Objective: To assess the impact of health promotion programs and microcredit programs on three communities in the Dominican Republic. One community had only the health promotion program, one community had only the microcredit program, and one community had both a health promotion program and a microcredit program. This pilot project examined the hypothesis that the largest changes in 11 health indicators that were studied would be in the community with both a health promotion program and a microcredit program, that there would be intermediate changes in the community with only a health promotion program, and that the smallest changes would be in the community with only a microcredit program.
Methods: The health promotion programs used community volunteers to address two major concerns: (1) the prevalent causes of mortality among children under 5 years of age and (2) women's health (specifically breast and cervical cancer screening). The microcredit program made small loans to individuals to start or expand small businesses. Outcome measures were based on comparisons for 11 health indicators from baseline community surveys (27 households surveyed in each of the three communities, done in December 2000 and January 2001) and from follow-up surveys (also 27 households surveyed in each of the three communities, in June and July 2002, after the health promotion program had been operating for about 13 months). Households were randomly chosen during both the baseline and follow-up surveys, without regard to their involvement in the microcredit or health promotion programs.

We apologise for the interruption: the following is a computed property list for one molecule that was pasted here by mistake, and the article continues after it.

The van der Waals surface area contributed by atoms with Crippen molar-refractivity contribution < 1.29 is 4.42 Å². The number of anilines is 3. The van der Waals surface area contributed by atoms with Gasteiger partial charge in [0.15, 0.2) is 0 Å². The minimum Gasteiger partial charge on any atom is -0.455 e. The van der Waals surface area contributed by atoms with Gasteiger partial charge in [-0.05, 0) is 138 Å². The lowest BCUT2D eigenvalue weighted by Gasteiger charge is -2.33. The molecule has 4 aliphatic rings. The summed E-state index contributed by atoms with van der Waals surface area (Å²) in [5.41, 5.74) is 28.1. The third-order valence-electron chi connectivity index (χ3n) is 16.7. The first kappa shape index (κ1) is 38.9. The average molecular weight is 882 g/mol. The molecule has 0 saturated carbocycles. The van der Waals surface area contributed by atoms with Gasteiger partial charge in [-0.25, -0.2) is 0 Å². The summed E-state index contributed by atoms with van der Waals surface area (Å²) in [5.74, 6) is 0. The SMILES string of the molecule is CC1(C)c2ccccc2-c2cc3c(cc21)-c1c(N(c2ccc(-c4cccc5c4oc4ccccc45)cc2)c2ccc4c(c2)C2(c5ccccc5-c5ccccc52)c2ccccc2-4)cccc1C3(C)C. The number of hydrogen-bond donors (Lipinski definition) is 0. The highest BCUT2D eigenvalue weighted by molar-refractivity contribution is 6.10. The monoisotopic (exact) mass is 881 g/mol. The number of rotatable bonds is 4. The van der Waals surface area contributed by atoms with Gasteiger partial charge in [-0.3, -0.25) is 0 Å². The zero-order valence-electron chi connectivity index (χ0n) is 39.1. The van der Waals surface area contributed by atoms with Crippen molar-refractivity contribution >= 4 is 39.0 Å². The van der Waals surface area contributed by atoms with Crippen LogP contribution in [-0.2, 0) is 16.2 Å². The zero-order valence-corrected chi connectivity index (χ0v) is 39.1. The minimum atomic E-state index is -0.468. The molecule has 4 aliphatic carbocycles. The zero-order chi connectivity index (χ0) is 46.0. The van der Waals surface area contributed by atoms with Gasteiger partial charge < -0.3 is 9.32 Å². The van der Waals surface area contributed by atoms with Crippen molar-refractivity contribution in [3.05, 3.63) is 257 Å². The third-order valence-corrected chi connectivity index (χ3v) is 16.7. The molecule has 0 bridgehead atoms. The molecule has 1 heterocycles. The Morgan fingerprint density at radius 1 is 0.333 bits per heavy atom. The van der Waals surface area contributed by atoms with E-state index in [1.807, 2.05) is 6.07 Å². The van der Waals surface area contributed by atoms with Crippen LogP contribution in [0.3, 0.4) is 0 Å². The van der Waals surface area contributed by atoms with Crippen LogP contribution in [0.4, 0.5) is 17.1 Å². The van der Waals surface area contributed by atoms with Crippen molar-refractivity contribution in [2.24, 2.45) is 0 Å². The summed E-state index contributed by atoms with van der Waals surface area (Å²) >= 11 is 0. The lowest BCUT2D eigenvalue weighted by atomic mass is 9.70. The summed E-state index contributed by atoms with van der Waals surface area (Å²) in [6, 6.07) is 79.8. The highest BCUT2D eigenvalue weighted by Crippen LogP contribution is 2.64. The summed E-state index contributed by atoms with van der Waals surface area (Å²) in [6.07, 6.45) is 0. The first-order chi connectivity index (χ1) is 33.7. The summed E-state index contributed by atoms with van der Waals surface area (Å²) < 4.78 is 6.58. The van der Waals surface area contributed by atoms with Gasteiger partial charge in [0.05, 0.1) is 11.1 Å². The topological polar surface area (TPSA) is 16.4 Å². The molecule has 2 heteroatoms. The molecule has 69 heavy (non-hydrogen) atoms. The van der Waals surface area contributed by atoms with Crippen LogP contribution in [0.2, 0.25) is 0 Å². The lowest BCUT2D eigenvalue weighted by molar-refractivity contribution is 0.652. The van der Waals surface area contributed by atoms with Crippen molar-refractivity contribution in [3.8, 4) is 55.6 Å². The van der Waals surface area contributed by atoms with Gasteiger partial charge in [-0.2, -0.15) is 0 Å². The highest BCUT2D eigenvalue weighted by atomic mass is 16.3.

Results: The health indicators improved in all three communities. However, the degree of change was different among the communities (P < 0.001). The community with parallel microcredit and health promotion programs had the largest changes for 10 of the 11 health indicators.
Conclusions: Multisector development is known to be important on a macroeconomic scale. The results of this pilot project support the view that multisector development is also important on a microeconomic level, given that the parallel microcredit and health promotion programs resulted in greater change in the measured health indicators than either program alone. As far as we authors know, this is the first published study to quantify changes in health indicators related to parallel health promotion and microcredit programs as compared to control communities with only a health promotion program or a microcredit program.